- A layman’s guide to managing your workplace retirement accounts. Part 1 Terms and Definitions.
- A layman’s guide to managing your workplace retirement accounts. Part 2 Introduction.
- A layman’s guide to managing your workplace retirement accounts. Part 3 How to spot major market inflection points.
- A layman’s guide to managing your workplace retirement accounts. Part 4 Choosing a mutual fund.
UPDATE 3/22/17: I no longer move my money between a mutual fund and a money market account based on market conditions. It proved to not work as well as intended, and added more time to my already busy schedule. I intend, at some point, to find a better system for that strategy. I buy and hold the best fund available currently. I do monitor to make sure I am still in that fund, but I no longer rotate my money.
However, the rest of the guide which details how to choose a fund is still very relevent and useful.
In this blog post I will be trying to help you make a decision on what fund would be best for you. Keep in mind two things here. One, this part of the guide is not as important as the previous post. I have stated this already but I want to reiterate it. Secondly, it is impossible for me to make this decision for you, you must make it for yourself. I do not know every nuance of your financial decision nor do I want to know. You must do the research yourself and make your own “pensive” decision.
Stick to one
One thing to avoid if possible. This is my opinion, but I think it is grounded in a fair bit of reality. Try to focus on one fund if possible. You do not need to spread your account across 5 funds. This does not necessarily make you more diversified. Keep in mind what a mutual fund is. It is a collection of 10s if not 100s of stocks. It is already diversified.
Now, to fund selection. I’m sure many of you have heard the disclaimer that past performance is not indicative of future results. Well to me past performance is the best measure of how good the fund manager is. Now when I say past performance, I generally am most concerned with the 3-5 year performance. Anything less than a year is not that big of a concern to me. Markets change, and the best idea of how a fund is doing is the 3-5 year time period. Longer than that and you might be looking at either a prior fund manager’s history or a completely different market environment.
Most retirement accounts will have some research tools that will show you performance data. Find the write down the the top 5 for every time period one year or longer. Circle the names that appear twice. Asterisk the ones that appear three times or more. The asterisked list is a very good starting point.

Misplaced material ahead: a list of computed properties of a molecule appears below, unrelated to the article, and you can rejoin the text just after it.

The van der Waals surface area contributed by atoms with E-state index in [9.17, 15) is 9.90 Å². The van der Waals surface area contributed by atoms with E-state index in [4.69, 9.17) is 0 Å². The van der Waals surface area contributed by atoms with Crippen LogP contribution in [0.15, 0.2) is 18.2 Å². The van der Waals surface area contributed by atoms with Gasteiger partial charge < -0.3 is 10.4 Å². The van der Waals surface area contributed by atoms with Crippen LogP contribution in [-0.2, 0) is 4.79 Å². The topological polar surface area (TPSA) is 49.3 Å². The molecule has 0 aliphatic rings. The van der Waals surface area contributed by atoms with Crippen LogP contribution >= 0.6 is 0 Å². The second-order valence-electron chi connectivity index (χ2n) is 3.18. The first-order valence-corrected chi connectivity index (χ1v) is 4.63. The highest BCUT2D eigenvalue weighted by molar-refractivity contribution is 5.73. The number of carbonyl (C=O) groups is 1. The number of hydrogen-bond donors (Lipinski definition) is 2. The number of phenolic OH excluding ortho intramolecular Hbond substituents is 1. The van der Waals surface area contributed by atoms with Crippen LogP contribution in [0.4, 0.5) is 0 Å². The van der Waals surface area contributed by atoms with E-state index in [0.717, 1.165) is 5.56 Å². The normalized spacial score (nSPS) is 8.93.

Get into the details
From there, get into the nitty gritty of each of these funds. Has the fund manager changed recently? If so what is the track record of the new fund manager? Where did the new fund manager go and can you buy that fund? What is the Morningstar rating of the fund? Google search the find and see if you can find any professional reviews. Be skeptical of any reviews, but try to dissect the good articles from the sales pitches.
That is the basic idea and if you do these things you will be ahead of most people. I would throw an arbitrary statistic at you like most people do such as 90%, but that would be a made up statistic.(As most statistics undoubtedly are. I am always skeptical of any statistic that is 90% or above as that is often the number chosen out of thin air as it seems to substantiate claims to a greater degree.) I digress.
Take it to another level
If you want to get more advanced there are other things you can consider. Are we early in a bull market run? Small caps and value stocks tend to perform better. Later in the run growth stocks come into play. Large caps tend to be the best performers late in a bull run. Large caps in the long run underperform small caps. The long term performance of growth versus value is highly debated, but I am more in the growth camp so you know where I stand.
Your age and your risk tolerance are also a consideration. Do fill out the investor profile if your account has one, and see what it recommends for you. Do not let it make the decision for you, but the process of doing things will teach you a bit about your options. Performance is the most important thing, so always keep that as your primary factor.
If you want to know more ask me in the comments or send me an email. Read books such this classic from John Bogle, Common Sense of Mutual Funds. Bogle advocates index funds over mutual funds as they tend to outperform mutual funds. Sadly, many retirement accounts do not have access to index funds. I still think if you do the research you can find one of the 20%(arbitrary statistic) of funds that beats index funds.
Read other blogs such as one of my favorites Stockbee. His “lemonade” strategy is part of the inspirations for this strategy. Here are a couple of the posts on this strategy:
Again, do your own research and come to your own conclusions. Take charge of your finances instead of letting other, often times unscrupulous, “professionals” make your financial decisions for you.
Other posts in the managing your workplace retirement accounts series:
- Part 1: Terms and Definitions
- Part 2: Introduction
- Part 3: How to Spot Major Market Inflection Points
- Part 4: Choosing a Mutual Fund
The advice provided on this website is general advice only. It has been prepared without taking into account your objectives, financial situation or needs. Before acting on this advice you should consider the appropriateness of the advice, having regard to your own objectives, financial situation and needs. Where quoted, past performance is not indicative of future performance.
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